Figure 3. Desktop Client decoding and playing a video stream
Figure 3 shows the screen shot of a desktop client displaying its requested video, which is in the size of CIF.
Figure 4. Handheld client decoding and playing a video stream
Figure 4 shows the screen shots of the client on iPaq. By changing the client’s profile, the requested video can be transcoded and displayed into different formats, such as different frame rate, frame size, color or grayscale.
Figure 5. Handheld Client Menu and Setting
Figure 5 shows the user interface on the iPaq client. The left picture is the menu of the client. By selecting “Connect…”, user will be able to connect to the server. The server IP address will be asked. After that, all the video on the server will be listed in the list box at the bottom of the window. By pressing “Setting…”, user will be able to set up the client profile, which includes frame size, color, frame rate, and channel bit rate as illustrated in the right picture. After setting the profile, by selecting a video from the list box and pressing “Play” the pre-encoded video will be transcoded and transmitted to the client. Client will decode and display the transcoded video in its window.
6. Software Download and Test
Executable and some video test sequences (server.zip)
6.2 Client on Desktop and iPaq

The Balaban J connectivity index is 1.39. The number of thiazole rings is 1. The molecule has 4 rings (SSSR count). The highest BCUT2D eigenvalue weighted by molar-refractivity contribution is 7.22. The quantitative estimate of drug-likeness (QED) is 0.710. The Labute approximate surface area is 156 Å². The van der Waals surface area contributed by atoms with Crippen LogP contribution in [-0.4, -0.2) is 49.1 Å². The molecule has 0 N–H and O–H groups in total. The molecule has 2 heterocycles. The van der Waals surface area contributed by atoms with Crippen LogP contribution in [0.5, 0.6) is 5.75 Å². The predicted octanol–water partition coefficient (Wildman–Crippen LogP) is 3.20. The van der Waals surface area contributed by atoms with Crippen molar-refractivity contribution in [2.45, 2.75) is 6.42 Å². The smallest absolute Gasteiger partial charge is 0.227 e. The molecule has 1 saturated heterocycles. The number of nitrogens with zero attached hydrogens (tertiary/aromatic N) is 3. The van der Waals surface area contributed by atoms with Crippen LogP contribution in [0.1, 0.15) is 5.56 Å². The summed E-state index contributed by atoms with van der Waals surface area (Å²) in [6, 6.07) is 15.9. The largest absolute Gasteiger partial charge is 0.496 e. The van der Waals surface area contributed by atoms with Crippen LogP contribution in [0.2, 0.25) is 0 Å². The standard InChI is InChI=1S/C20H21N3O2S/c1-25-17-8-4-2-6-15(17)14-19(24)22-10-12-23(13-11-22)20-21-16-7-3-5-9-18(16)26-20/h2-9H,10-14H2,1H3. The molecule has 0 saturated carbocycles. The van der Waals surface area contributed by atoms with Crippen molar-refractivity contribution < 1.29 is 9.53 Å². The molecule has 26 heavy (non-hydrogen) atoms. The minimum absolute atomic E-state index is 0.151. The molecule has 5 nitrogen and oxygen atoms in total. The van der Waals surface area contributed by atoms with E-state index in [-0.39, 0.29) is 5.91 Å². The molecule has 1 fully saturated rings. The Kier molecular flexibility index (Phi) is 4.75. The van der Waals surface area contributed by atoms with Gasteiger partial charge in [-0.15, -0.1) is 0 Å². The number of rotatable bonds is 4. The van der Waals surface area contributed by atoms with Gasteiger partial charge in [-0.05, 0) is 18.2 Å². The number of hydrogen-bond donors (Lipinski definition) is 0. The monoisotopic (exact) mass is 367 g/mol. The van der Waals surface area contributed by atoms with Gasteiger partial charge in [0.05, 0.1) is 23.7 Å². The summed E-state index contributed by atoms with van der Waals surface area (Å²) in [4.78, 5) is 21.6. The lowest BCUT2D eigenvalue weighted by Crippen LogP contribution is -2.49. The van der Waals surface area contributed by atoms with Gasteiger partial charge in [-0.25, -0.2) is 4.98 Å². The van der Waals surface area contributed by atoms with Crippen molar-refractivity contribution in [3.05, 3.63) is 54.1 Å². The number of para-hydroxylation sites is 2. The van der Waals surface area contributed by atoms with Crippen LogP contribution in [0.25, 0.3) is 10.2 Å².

For the client on iPaq, please copy the profile.txt under the “My Documents” directory.
Since I created this page, I’ve got a lot of emails asking about the Pocket Client on iPaq. There might be some difficulties when you want to directly run it on your handheld, because of the compiling environment and configurations, etc. Therefore, I decide to put the source code for the PC client and Pocket Client here. You can download and build them. For Pocket Client, I used Microsoft eMbedded Visual C++ 3.0 and Microsoft Windows Platform SDK for Pocket PC 2002. You may need to get them first. When you build the application, you need to specify the target platform (ARM or x86) according to your handheld.
6.3 User Manual (OPManual.pdf)
6.4 Any bug report or comments are highly appreciated. Please feel free to send your comments to me.
· Public domain version of the H.263+ coder from UBC. http://spmg.ece.ubc.ca/h263plus/h263plus.html
· A Multithreaded Telnet Server - Chess Game Example developed by Lee Patterson from Code Guru, http://www.codeguru.com/network/ChessServer.shtml
· A Multiline Chart Control developed by Yuhe Zhao from Code Guru, http://www.codeguru.com/controls/multi_line_chart.shtml
· Playing an AVI file in the status bar, developed by Robin J Leatherbarrow from Code Guru, http://www.codeguru.com/statusbar/avi_statusbar.shtml
· DIBSectionLite, a DIBSection wrapper for Win32 and WinCE, developed by Chris Maunder from Code Project, http://www.codeproject.com/bitmap/dibsection.asp
· A Rollup Control developed by Johann Nadalutti from Code Project, http://www.codeproject.com/miscctrl/rollupctrl.asp